I absolutely love Christmas.  It is the general cheesiness of it.  The carols which you learn as a child and then try to remember, some of them with perfect clarity, others where you forget a word here and there. 

It’s the happiness that comes with the day.  It’s the gathering of family, dressing up to eat food in your own home.  The traditions that are built up and played out year after year.  It’s the lights which blink, bounce  and dance in random and set patterns, dressing up houses, streets and ornaments,  that make me smile.  It’s the trimmings which are set about with care.  It’s everything.

I think as I have got older and some of these elements have been missing from the day its made me reminisce on the good times. About  how much the simple routine of waking up, smelling food, putting on music telly and singing along to Christmas songs whilst the others prepare for Church, entertains and delights me. 

A Christmas away

Two years ago I was lucky enough to be in Australia for Christmas.  It was nice, it was hot, but it was just my mum, my brother and me.  We had my brother’s girlfriend’s family and it was nice but it didn’t feel like Christmas.  They had their family, and they talked and had fun and played at the beach.  We were guests at their bench.  They played games and didn’t all eat at the same time around a table, it was their way, their fun and it felt a million miles away from Christmas at home.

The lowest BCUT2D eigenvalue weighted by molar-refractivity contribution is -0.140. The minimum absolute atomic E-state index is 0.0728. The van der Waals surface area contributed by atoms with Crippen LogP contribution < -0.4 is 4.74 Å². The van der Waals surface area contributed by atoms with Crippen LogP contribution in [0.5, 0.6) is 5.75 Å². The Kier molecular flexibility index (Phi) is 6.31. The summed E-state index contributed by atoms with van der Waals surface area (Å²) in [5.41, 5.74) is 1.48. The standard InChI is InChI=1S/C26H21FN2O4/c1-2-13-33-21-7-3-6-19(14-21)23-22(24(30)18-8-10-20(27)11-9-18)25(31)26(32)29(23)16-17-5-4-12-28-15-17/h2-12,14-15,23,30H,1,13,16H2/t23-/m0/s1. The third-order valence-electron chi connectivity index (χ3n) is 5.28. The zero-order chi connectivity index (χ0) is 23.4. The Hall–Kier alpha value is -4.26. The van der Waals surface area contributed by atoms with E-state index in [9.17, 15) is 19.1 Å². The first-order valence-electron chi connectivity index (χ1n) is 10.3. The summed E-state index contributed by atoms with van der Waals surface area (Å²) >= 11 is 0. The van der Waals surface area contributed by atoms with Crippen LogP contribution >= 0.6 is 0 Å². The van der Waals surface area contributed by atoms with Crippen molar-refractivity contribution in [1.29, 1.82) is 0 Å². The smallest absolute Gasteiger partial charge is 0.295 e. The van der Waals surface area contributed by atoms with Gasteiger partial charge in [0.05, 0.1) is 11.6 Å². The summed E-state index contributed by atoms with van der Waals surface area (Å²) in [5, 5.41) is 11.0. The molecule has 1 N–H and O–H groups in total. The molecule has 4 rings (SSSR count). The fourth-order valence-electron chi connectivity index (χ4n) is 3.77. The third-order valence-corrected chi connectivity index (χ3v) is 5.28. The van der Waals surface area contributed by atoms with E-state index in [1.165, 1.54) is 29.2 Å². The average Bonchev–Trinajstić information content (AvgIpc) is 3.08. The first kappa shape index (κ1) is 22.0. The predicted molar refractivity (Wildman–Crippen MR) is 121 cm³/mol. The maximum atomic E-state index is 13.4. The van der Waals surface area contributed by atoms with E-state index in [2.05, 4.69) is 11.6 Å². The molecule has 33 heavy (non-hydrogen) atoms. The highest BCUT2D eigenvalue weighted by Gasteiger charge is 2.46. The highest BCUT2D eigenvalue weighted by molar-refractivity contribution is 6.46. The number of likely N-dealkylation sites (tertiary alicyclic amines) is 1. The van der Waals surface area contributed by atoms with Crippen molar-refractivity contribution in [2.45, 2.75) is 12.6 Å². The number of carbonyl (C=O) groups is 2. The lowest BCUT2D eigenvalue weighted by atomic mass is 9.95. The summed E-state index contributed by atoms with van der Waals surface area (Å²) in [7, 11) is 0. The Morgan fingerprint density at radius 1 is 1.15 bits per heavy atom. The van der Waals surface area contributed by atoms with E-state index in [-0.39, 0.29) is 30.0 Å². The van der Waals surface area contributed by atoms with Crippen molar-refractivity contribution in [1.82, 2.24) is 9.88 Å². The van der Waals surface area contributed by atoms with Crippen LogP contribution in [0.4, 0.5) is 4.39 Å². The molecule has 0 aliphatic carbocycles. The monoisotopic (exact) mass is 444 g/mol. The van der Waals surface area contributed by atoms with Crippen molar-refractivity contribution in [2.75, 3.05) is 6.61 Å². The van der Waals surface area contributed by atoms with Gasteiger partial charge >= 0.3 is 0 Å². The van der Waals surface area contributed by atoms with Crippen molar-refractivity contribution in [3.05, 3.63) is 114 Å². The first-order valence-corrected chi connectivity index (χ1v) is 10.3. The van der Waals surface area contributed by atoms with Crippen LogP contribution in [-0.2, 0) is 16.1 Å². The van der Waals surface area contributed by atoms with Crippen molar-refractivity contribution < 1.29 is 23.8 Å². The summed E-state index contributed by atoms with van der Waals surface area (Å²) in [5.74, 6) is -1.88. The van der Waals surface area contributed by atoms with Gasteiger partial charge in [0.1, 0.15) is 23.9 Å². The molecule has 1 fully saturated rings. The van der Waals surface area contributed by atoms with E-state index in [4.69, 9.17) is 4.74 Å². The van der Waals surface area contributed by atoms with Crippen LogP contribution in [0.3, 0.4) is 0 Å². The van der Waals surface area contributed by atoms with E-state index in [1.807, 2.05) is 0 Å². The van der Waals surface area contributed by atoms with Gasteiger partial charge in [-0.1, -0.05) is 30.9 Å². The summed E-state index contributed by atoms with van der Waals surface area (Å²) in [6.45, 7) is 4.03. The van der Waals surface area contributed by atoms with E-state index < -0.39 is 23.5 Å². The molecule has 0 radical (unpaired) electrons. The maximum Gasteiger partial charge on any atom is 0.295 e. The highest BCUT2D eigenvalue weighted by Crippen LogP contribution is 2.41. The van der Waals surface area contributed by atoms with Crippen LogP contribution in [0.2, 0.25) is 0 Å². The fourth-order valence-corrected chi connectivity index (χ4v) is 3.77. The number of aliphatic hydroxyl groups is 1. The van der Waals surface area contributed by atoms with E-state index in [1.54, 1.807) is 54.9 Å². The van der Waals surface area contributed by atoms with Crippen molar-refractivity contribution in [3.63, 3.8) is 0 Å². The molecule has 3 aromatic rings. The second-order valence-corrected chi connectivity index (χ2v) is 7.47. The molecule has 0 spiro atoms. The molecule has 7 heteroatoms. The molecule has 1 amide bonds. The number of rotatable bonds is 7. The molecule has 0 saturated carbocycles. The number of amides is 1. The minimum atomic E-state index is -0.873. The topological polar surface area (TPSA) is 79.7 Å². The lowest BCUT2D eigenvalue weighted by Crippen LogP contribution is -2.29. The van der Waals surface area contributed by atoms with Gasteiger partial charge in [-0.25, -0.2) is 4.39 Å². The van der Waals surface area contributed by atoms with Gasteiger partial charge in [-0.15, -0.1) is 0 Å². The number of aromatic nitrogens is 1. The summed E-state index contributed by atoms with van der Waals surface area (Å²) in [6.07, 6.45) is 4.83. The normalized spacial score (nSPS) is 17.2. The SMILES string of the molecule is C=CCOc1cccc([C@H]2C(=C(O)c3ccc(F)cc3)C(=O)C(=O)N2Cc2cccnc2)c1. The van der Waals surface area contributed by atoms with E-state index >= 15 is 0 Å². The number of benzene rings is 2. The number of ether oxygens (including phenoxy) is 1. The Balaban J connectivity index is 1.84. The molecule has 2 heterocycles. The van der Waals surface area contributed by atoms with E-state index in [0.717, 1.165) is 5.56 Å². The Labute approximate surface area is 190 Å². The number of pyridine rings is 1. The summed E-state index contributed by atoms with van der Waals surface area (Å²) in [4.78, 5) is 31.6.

Last year,  my mum felt ill on Christmas day.  So she spend many hours preparing the food and didn’t eat with us, she slept instead and was a bit grumpy.  The food was good, I enjoyed it and we still had a bit of fun but it felt forced, like we were overcompensating.   

Spoilt… No.

Now don’t get me wrong, I know I could be considered spoilt and I have had it good, but it seems like the older I get the more I am expected to forget about Christmas cheer and cheese. I know I am an adult now but the day is not the right of the young only; surely?

If given the right, I would polish and bring back the elements of Christmas every year if I could.  I liked playing monopoly all night, watching tv in the evening whilst everyone comments so loudly you can’t even hear what is said.  Trying to get the last of the stuffing before my brother.   Wearing silly hats, random jokes, having a ceremony for presents.

But as I get older, as with so many things, life moves on.  Families separate, get new families.  People stop wanting to join in.   It becomes about the new generation, and the old one just have to be satisfied with what is left over and spare.

So I suppose if this year anyone else gets to have that kind of Christmas that they have every year,   I hope they embrace it.  As an adult, as my old traditions get phased out replaced by random elements and rolling eyes as people think themselves above the day, I hope that those who can hang on, hang on and don’t dismiss what they have always done because it wont always be done. 

Wishing everyone a merry, happy and enjoyable Christmas…

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